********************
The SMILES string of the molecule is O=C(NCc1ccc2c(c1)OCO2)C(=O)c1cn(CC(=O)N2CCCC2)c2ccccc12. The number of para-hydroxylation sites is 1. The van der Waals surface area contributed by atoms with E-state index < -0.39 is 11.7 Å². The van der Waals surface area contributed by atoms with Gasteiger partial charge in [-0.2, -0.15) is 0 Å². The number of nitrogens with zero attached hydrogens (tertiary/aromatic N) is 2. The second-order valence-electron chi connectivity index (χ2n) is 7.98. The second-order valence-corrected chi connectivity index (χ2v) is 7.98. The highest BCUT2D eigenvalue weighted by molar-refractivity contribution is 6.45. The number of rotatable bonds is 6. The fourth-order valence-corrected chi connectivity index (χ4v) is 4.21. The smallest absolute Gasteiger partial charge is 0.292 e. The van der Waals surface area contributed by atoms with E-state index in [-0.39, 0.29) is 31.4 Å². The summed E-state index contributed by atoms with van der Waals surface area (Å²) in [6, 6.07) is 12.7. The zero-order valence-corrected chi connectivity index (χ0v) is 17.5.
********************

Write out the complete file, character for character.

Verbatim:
The SMILES string of the molecule is O=C(NCc1ccc2c(c1)OCO2)C(=O)c1cn(CC(=O)N2CCCC2)c2ccccc12. The number of para-hydroxylation sites is 1. The van der Waals surface area contributed by atoms with E-state index < -0.39 is 11.7 Å². The van der Waals surface area contributed by atoms with Gasteiger partial charge in [-0.2, -0.15) is 0 Å². The number of nitrogens with zero attached hydrogens (tertiary/aromatic N) is 2. The second-order valence-electron chi connectivity index (χ2n) is 7.98. The second-order valence-corrected chi connectivity index (χ2v) is 7.98. The highest BCUT2D eigenvalue weighted by molar-refractivity contribution is 6.45. The number of rotatable bonds is 6. The fourth-order valence-corrected chi connectivity index (χ4v) is 4.21. The smallest absolute Gasteiger partial charge is 0.292 e. The van der Waals surface area contributed by atoms with E-state index in [-0.39, 0.29) is 31.4 Å². The summed E-state index contributed by atoms with van der Waals surface area (Å²) in [6, 6.07) is 12.7. The zero-order valence-corrected chi connectivity index (χ0v) is 17.5.